About this blog...

Food has been an important part of my life for as long as I can remember. Food and the festivities surrounding its arrival to the table has always been a focal point in our family. For many years I have been amassing the cookbooks, recipe cards, cooking journals, diaries, manuscripts and clipping files of our once extensive family.

Personally, I’ve been professionally involved with food for over 40 years in numerous and varied culinary capacities across the country so I also have the collected stories, as well as current and on-going food-related experiences from my own life I’d like to share.

My idea has long been that someday I would bring all of this marvelous raw material together into a culinary journey through our family’s heritage. This journal is the beginnings of that journey.

Sunday, January 2, 2011

Private Chefdom- Part 6: Waste Not

Part 6 of a 9-part series

As outrageous as the feeding-of-the-dogs situation sounds, The Quires were, in general, not overly extravagant where food was concerned and could be downright miserly at times with their food stuffs. 

I should rephrase that.  They were very consistent about talking about being miserly and having Rules about being economical, but they were not very good at following through with their actions.  It was very important for the Quires to feel as they were being as frugal as possible ( I'm sure this had a lot to do with their impoverished youths and the unimaginable hard times and horrors of their Nazi concentration camp interment).  Conversely, they also liked to enjoy many of the fine and fancy things that their independent wealth allowed them, sometimes in quantity.  For example…
They insisted that I keep the refrigerator looking full.  

One of the first things I did while settling in to the job was to clean out the big Sub-Zero refrigerator and freezer boxes.  There was a lot of stuff that could not be identified, it was very cluttered and would be much easier to keep organized and well-cleaned if I weeded it out a bit.  The next day Mrs. Quire was apoplectic.  Horrified, she asked me where everything had gone.  I told her that I had just thrown out the bad stuff but she would hear none of that.  “It looks like we are going to starve to death in there” she moaned, completely ignoring the fact that the two other refrigerators and freezers, the 200 square foot dry-goods storeroom and the 100 square foot , climate controlled, meat and cheese “locker” (all located in the basement adjacent to the wine cellar)  were still filled to overflowing.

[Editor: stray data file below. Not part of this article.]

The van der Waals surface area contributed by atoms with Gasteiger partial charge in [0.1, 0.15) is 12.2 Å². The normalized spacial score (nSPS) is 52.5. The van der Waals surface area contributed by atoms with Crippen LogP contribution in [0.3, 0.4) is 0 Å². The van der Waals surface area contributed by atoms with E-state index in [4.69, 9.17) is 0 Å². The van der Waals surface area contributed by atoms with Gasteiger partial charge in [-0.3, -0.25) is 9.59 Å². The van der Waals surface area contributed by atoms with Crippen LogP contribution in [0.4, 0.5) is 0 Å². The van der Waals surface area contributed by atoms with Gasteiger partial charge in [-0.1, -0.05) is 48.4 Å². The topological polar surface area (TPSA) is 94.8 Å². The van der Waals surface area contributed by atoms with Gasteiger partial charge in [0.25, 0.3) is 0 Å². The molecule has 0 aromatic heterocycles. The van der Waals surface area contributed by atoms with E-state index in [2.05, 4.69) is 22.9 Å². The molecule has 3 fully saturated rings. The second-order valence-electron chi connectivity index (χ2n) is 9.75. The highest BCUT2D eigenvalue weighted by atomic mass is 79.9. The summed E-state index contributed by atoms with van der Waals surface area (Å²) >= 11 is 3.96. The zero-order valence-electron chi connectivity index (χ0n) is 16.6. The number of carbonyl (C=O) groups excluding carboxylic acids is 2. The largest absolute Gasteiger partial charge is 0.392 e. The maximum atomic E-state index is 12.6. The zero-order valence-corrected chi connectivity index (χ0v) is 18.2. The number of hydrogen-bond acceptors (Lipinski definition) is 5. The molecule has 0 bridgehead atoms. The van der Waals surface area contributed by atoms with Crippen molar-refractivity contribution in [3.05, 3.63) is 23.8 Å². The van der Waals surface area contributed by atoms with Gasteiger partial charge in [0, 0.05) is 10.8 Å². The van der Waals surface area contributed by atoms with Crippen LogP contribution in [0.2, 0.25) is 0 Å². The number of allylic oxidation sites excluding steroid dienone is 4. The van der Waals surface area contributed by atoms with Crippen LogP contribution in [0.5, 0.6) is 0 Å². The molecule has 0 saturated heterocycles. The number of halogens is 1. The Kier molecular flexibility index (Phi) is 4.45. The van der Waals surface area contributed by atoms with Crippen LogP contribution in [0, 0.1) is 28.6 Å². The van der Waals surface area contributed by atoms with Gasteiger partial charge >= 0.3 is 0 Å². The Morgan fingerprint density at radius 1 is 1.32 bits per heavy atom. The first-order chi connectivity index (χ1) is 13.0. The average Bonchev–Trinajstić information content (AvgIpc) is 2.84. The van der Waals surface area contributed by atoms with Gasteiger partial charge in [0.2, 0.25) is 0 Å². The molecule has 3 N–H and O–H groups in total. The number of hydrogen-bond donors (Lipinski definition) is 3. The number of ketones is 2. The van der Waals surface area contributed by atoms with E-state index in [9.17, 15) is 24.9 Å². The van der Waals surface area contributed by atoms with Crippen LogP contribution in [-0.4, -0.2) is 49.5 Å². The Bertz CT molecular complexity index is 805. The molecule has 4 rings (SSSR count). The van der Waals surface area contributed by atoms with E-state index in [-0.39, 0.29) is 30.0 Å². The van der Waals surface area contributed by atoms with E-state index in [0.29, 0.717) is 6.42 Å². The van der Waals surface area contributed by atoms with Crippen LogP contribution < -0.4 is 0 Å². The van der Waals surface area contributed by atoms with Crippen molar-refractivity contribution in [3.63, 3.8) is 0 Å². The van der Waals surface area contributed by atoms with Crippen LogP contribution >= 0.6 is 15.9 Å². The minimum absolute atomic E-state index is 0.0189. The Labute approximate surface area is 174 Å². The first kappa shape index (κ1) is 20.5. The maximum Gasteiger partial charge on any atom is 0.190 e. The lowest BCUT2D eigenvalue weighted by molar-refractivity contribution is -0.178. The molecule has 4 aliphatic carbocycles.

On their frequent trips into “The City” (New York City, of course) and overseas, the Quires would often take the opportunity to shop.  More often than not exotic foods were a big part of their shopping.  They would bring back (and sometimes have shipped or delivered) car-loads of specialties from Dean & Deluca, or cheeses, sausages, dried meats from across the globe, or breads from little ethnic bakeries or bags and crates of fresh fruits and vegetables from various farmers’ markets.  All of this would be dumped in the kitchen with great flourish and excitement.  “Here”, they would challenge me, ”make something interesting from all of this”.  
Now that is exactly the kind of challenge most chefs love, and I’m no exception.  The next day I would have a game plan for some of the most particularly tasty-looking ingredients.  I would present my menu.  Invariably Mrs. Quire would say some thing like “Oh, no.  Let’s save that for a special meal.” or, “I just had some of that in The City”, or (my personal favorite), “We don’t really care for it that much, we have to be in just the right mood”.  Who cares that it was some $20 a pound perishable that would be inedible in a few days.  The end result of all their shopping sprees was that, often, much of it went to waste.
I found myself having to sneak into the various store rooms or refrigerators and surreptitiously discard copious quantities of food.  If I just left it there and got real nasty, it was my fault that it hadn’t been used (and my problem to clean up the stinky mess too, of course).  If I got caught discarding it, I was either being wasteful (“Don’t throw that away, it’s still OK”) or, again, it was my fault that it hadn’t been used in time.  The key to happiness for them was an overflowing larder that they never had to eat from, which always had more room for new purchases and which maintained the illusion that nothing in it ever went bad or to waste.

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